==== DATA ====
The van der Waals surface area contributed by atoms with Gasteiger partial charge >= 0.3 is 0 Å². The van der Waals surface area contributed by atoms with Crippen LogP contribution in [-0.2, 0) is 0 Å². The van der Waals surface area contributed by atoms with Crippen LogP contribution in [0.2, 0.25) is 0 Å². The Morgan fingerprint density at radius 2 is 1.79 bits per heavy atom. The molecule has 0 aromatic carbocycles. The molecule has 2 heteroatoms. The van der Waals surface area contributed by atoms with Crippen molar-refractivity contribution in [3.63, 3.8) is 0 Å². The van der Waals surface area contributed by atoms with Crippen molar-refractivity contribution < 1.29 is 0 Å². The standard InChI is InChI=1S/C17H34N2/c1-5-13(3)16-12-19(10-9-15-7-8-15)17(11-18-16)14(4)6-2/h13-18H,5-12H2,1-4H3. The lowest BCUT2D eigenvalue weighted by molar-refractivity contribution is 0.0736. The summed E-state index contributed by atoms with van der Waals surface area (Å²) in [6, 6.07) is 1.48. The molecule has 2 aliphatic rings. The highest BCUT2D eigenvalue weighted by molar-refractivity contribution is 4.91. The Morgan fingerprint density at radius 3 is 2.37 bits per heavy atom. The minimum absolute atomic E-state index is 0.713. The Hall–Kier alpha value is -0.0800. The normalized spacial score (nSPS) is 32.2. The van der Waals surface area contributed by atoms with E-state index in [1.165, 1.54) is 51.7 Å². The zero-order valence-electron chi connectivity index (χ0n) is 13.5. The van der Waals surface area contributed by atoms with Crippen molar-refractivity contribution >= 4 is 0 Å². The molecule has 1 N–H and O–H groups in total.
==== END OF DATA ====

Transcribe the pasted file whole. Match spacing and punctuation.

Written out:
The van der Waals surface area contributed by atoms with Gasteiger partial charge >= 0.3 is 0 Å². The van der Waals surface area contributed by atoms with Crippen LogP contribution in [-0.2, 0) is 0 Å². The van der Waals surface area contributed by atoms with Crippen LogP contribution in [0.2, 0.25) is 0 Å². The Morgan fingerprint density at radius 2 is 1.79 bits per heavy atom. The molecule has 0 aromatic carbocycles. The molecule has 2 heteroatoms. The van der Waals surface area contributed by atoms with Crippen molar-refractivity contribution in [3.63, 3.8) is 0 Å². The van der Waals surface area contributed by atoms with Crippen molar-refractivity contribution < 1.29 is 0 Å². The standard InChI is InChI=1S/C17H34N2/c1-5-13(3)16-12-19(10-9-15-7-8-15)17(11-18-16)14(4)6-2/h13-18H,5-12H2,1-4H3. The lowest BCUT2D eigenvalue weighted by molar-refractivity contribution is 0.0736. The summed E-state index contributed by atoms with van der Waals surface area (Å²) in [6, 6.07) is 1.48. The molecule has 2 aliphatic rings. The highest BCUT2D eigenvalue weighted by molar-refractivity contribution is 4.91. The Morgan fingerprint density at radius 3 is 2.37 bits per heavy atom. The minimum absolute atomic E-state index is 0.713. The Hall–Kier alpha value is -0.0800. The normalized spacial score (nSPS) is 32.2. The van der Waals surface area contributed by atoms with E-state index in [1.165, 1.54) is 51.7 Å². The zero-order valence-electron chi connectivity index (χ0n) is 13.5. The van der Waals surface area contributed by atoms with Crippen molar-refractivity contribution >= 4 is 0 Å². The molecule has 1 N–H and O–H groups in total.